A transitive or sometimes called an action verb passes action on to a direct object.
An intransitive verb does not indicate a transfer of action.
A linking verb joins a subject with a word that describes it.
A main verb indicates the primary or principal activity.
An auxiliary verb helps the main verb describe an action or state of being.
A modal verb indicates ability, obligation, permission, or possibility.
Modal verb examples: can, may, must, should, could, might, ought, would.
A finite verb describes a definite and limited action or condition.
A non-finite verb shows an unfinished action or condition.
A ditransitive verb takes two complements, an indirect object and a direct object.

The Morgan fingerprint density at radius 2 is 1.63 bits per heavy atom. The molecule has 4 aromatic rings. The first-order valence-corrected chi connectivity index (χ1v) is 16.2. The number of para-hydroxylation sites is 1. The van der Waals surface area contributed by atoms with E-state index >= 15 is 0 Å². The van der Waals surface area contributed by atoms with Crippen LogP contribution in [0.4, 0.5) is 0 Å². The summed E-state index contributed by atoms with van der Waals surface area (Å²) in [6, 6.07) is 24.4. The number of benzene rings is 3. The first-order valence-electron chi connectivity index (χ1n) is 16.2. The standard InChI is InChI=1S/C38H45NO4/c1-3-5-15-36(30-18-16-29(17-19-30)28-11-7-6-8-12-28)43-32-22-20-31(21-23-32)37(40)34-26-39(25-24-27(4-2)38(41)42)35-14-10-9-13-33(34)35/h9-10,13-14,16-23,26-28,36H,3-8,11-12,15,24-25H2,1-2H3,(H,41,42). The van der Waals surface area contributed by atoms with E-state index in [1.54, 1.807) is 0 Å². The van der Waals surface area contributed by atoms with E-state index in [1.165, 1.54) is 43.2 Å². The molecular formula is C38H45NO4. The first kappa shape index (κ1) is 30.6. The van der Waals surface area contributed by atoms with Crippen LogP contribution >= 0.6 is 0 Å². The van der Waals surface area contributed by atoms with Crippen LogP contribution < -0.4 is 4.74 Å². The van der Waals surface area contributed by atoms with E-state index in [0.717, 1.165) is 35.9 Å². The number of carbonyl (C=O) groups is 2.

Monotransitive verbs take one complement, usually a direct object.
An intransitive verb does not have any complements. Examples: Fred cried. Sally slept.
A prepositional verb is a multi-word verb consisting of a verb and preposition.
Phrasal-prepositional verbs are multi-word verbs consisting of a verb, adverb and preposition.
Link to additional intermediate English language Parts of Speech Forms and Functions
Thursday, August 8, 2013
English Language Parts of Speech Forms and Functions